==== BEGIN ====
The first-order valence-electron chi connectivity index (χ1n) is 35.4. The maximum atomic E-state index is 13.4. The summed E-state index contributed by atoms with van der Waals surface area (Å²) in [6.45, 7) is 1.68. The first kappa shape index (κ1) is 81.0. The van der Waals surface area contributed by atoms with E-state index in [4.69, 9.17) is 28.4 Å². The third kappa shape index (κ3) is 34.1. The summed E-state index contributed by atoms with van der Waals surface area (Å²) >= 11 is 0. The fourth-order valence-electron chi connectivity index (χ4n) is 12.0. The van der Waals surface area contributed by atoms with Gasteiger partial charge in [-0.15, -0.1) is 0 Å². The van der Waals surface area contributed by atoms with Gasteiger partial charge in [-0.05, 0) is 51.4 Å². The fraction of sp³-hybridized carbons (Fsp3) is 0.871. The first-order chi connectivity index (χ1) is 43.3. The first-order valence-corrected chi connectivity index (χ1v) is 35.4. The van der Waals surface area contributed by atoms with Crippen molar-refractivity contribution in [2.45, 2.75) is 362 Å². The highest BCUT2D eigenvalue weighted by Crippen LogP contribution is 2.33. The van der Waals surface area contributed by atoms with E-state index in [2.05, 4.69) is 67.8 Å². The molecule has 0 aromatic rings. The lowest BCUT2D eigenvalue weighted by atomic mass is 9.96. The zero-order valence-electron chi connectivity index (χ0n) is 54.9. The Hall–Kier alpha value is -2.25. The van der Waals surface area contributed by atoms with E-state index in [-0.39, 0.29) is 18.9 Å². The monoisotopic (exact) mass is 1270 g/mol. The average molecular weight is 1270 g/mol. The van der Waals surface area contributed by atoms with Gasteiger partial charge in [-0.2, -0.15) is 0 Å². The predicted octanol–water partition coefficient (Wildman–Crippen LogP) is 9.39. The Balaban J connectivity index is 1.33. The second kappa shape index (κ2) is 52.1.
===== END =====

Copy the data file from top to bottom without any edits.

The first-order valence-electron chi connectivity index (χ1n) is 35.4. The maximum atomic E-state index is 13.4. The summed E-state index contributed by atoms with van der Waals surface area (Å²) in [6.45, 7) is 1.68. The first kappa shape index (κ1) is 81.0. The van der Waals surface area contributed by atoms with E-state index in [4.69, 9.17) is 28.4 Å². The third kappa shape index (κ3) is 34.1. The summed E-state index contributed by atoms with van der Waals surface area (Å²) >= 11 is 0. The fourth-order valence-electron chi connectivity index (χ4n) is 12.0. The van der Waals surface area contributed by atoms with Gasteiger partial charge in [-0.15, -0.1) is 0 Å². The van der Waals surface area contributed by atoms with Gasteiger partial charge in [-0.05, 0) is 51.4 Å². The fraction of sp³-hybridized carbons (Fsp3) is 0.871. The first-order chi connectivity index (χ1) is 43.3. The first-order valence-corrected chi connectivity index (χ1v) is 35.4. The van der Waals surface area contributed by atoms with Crippen molar-refractivity contribution in [2.45, 2.75) is 362 Å². The highest BCUT2D eigenvalue weighted by Crippen LogP contribution is 2.33. The van der Waals surface area contributed by atoms with E-state index in [2.05, 4.69) is 67.8 Å². The molecule has 0 aromatic rings. The lowest BCUT2D eigenvalue weighted by atomic mass is 9.96. The zero-order valence-electron chi connectivity index (χ0n) is 54.9. The Hall–Kier alpha value is -2.25. The van der Waals surface area contributed by atoms with E-state index in [-0.39, 0.29) is 18.9 Å². The monoisotopic (exact) mass is 1270 g/mol. The average molecular weight is 1270 g/mol. The van der Waals surface area contributed by atoms with Gasteiger partial charge in [-0.2, -0.15) is 0 Å². The predicted octanol–water partition coefficient (Wildman–Crippen LogP) is 9.39. The Balaban J connectivity index is 1.33. The second kappa shape index (κ2) is 52.1.